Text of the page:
Google is rolling out a new feature for Google Search. The search engine giant is officially adopting a Mobile-first (mobile-friendly) index. This means Google will index web pages based on the mobile version rather than the desktop version. This could be a huge deal in the long run.
Google started testing the Mobile-first strategy over a year ago. And in December 2017, the company began transitioning a few web pages to mobile-first indexing.
Why Does Mobile-First Indexing Matter?
Mobile devices have been growing in number over the last few years, and so have the amount of traffic coming from them. According to Google, over 50% of all search traffic came from mobile. This goes to confirm that mobile has become the primary medium for accessing the internet.
Therefore, adopting mobile-first indexing is only a testament to this fact.
— Google Search Central (@googlesearchc) March 26, 2018
To ensure that users get content that suit their devices, Google had favoured a split approach for mobile and desktop users. It maintained two indexes for both platforms. But that is going to change now. Google will now maintain one index and rank pages based on how mobile-friendly they are.
What Impact Will this Have?
Now, of course, this is not an algorithm change like Hummingbird or Penguin. But it will definitely have impact on search results.
New Google announcement this morning…Mobile first indexing is now live. (Although, it has been live for some sites for a while now.)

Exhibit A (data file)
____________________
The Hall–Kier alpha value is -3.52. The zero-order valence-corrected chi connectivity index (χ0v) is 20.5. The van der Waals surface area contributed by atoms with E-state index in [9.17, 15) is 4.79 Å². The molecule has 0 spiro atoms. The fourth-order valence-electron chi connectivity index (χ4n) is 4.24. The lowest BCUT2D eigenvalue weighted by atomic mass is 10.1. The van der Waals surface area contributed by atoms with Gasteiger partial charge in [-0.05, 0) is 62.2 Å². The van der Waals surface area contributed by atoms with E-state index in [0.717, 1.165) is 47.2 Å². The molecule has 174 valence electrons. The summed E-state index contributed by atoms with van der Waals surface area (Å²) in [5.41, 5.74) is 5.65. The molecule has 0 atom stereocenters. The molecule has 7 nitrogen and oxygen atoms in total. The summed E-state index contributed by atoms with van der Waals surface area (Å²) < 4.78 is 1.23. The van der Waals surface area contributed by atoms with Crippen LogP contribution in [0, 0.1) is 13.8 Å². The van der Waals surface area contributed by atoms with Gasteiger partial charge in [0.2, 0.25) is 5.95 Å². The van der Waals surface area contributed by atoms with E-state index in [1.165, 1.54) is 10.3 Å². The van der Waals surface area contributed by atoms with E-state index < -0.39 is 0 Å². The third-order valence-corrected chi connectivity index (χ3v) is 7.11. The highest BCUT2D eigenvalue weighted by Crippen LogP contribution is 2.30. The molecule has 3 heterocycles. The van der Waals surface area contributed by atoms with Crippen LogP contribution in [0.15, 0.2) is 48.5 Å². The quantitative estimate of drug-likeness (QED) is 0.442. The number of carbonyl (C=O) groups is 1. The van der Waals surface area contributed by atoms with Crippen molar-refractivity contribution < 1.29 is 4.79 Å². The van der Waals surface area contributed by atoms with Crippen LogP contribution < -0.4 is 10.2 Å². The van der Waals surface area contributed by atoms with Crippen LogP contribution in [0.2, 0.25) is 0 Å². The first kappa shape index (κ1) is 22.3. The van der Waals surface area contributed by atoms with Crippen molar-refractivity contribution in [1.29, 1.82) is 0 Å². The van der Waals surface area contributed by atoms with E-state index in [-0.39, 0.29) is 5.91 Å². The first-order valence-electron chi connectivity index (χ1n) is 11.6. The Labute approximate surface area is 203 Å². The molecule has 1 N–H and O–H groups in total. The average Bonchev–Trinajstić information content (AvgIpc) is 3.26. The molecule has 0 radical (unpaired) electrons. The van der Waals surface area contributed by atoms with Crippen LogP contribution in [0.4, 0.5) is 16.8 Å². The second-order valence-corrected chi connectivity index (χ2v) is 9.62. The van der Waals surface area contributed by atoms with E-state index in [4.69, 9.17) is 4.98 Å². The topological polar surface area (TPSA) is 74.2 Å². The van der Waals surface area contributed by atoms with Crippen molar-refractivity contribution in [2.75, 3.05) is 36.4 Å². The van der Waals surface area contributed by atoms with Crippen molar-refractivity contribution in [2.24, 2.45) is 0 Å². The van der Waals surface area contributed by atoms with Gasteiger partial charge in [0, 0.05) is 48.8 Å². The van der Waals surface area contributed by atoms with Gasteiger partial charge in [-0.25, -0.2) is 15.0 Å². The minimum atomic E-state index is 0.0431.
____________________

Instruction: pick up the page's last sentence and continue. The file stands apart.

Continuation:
— Marie Haynes (@Marie_Haynes) March 26, 2018
In Nigeria, some websites have continued to favour having two versions: one for mobile and desktop. The mobile versions are usually stripped down versions and contain few content relative to the desktop version.
Well, Mobile-first indexing will affect these sort of websites. As Google will crawl the mobile version only and if it has few contents, then expect a drop in search traffic.
Also, some websites have no mobile version. For instance the Nigerian Bureau of Statistics. Now of course its reputation precedes it. But for other none-reputable websites, this would lead to lower search traffic from mobile.
After a year-and-a-half of testing, Google mobile-first indexing is beginning. This is where we index what's on a mobile-version of a page rather than the desktop version. Rollout will be slow; we always will use desktop if no mobile version. Blog post https://t.co/pIY8OrkrBf
— Google SearchLiaison (@searchliaison) March 26, 2018
Remember folks: mobile-first index — It only means the desktop content is crawled with a mobile-first crawler. If your site is desktop only, it will still be relevant in rankings.
— Pedro Dias (@pedrodias) March 27, 2018
Thankfully, the mobile-first rollout will be slow. This should allow websites to catch on and become mobile friendly before a complete roll out.
What Can Be Done?
There is no way around for this; ensuring that web pages are mobile-friendly, is the only way to go. The first thing to do is determine if your web-page is mobile-friendly. If not, you can begin making the right adjustments.
The trick is to use Google Mobile Friendly Test tool to check if your web-page is mobile-friendly. If it is, then congratulations! If it’s not, then you’ll need to do a lot of work.
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